Energy Drinks? You’d Better Avoid Them, Study Says
Have you wondered how many people consume energy drinks on a daily basis, or even more often? Or what happens if you combine them with alcohol? Well, we must tell you there isn’t good news; and warn you to be careful.
At first, these high-caffeine drinks were consumed by all gaming elite to ensure their speed is high and reflexes are sharp in extended play, because the drinks were promoted as performance enhancers. However, they soon gained popularity so that an incredible number of people, not only gamers, consume them. It seems that United States citizens alone spent approximately 5.4 billion U.S. dollars on energy drinks in 2006, a figure growing about 47 percent per year, a report said.
According to the findings of a new study published in the Sept. 20 issue of the journal Drug and Alcohol Dependence, the super-caffeinated energy drinks can trigger caffeine intoxication. “The caffeine content of energy drinks varies over a 10-fold range, with some containing the equivalent of 14 cans of Coca-Cola, yet the caffeine amounts are unlabeled and few include warnings about potential health risks of caffeine intoxication,” said one of the authors of the study, Roland Griffiths of Johns Hopkins University School of Medicine in Baltimore, Maryland.
Caffeine intoxication is clinically considered a syndrome. It is currently defined by a number of symptoms and clinical features that surface in response to recent excessive consumption of caffeine. Common features of caffeine intoxication include excitement, anxiety, rapid heartbeat, restlessness, tremors, insomnia, rambling flow of thought and speech or periods of inexhaustibility. In rare cases, caffeine intoxication can lead to death.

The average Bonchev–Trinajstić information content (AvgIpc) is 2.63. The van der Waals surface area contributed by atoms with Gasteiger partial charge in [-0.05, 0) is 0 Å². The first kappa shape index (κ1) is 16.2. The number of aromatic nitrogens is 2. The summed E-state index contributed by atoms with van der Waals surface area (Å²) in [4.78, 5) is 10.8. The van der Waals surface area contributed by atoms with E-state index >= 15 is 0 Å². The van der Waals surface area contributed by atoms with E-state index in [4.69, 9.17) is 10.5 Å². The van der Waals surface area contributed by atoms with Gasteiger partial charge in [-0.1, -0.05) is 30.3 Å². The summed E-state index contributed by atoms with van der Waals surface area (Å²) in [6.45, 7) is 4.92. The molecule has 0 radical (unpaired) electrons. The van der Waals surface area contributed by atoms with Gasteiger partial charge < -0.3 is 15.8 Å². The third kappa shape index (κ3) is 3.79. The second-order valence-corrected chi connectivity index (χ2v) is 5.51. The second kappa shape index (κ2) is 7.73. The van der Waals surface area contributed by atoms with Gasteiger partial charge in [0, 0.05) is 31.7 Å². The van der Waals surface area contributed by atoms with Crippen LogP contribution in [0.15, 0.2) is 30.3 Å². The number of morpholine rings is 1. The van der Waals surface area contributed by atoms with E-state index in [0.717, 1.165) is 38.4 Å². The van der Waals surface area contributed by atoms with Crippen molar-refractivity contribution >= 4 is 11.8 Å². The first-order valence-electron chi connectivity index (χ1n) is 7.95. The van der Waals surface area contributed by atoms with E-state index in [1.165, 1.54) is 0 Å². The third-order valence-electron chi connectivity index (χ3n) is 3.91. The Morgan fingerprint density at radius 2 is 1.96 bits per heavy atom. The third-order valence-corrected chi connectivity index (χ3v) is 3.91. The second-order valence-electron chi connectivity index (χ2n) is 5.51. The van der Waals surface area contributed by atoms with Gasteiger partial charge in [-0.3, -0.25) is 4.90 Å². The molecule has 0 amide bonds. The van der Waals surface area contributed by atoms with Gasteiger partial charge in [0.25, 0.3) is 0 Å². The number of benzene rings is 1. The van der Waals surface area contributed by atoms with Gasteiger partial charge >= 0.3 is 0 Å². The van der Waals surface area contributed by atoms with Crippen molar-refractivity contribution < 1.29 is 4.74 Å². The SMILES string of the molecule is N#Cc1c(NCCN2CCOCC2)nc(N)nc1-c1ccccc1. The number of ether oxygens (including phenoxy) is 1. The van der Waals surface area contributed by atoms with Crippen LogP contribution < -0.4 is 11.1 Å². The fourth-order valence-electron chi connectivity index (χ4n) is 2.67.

One death apparently linked to the intake of a popular energy drink, Red Bull, made the headlines in 2000, when Irish athlete Ross Cooney, 18, died of sudden adult death syndrome hours after drinking four cans of the drink. Following the occurrence, France prohibited the energy drink, but it removed the ban only days after. However, in countries such as Norway, Uruguay and Denmark, it remains banned.
Since a lot of energy drinks are marketed as “dietary supplements” that increase energy and physical performance, the limit the FDA requires on the caffeine amount found in energy drinks isn’t valid. Caffeinated energy drinks are a growing concern because they guarantee super alertness. Still, they carry with 10 times or even more the caffeine content of soft drinks.
The team of researchers from Johns Hopkins University who carried out the study said that manufacturers should note on caffeinated energy drinks’ labels the caffeine doses the products carry, and to caution on presumptive risks they pose to consumers.
The caffeine content of energy drinks can vary from can to can, from 50 milligrams to more than 500 milligrams per serving, whereas a normal 12-ounce cola drink has approximately 35 mg of caffeine per serving and a 6-ounce cup of brewed coffee has 80 to 150 milligrams of the stimulant drug per serving.
On the word of one drink-company manufacturer, the energy drinks can be a harmless substitute to drug abuse for youngsters. “We say, ‘Do the drink, not the drug,”’ stated Raymond Herrera, Partner and world wide marketing director of Redux Beverages. “You do the drug you are dumb. If you do the drink you are cool.”
The Johns Hopkins researchers also said that caffeinated drinks can cause abuse of prescription stimulant drugs like Ritalin.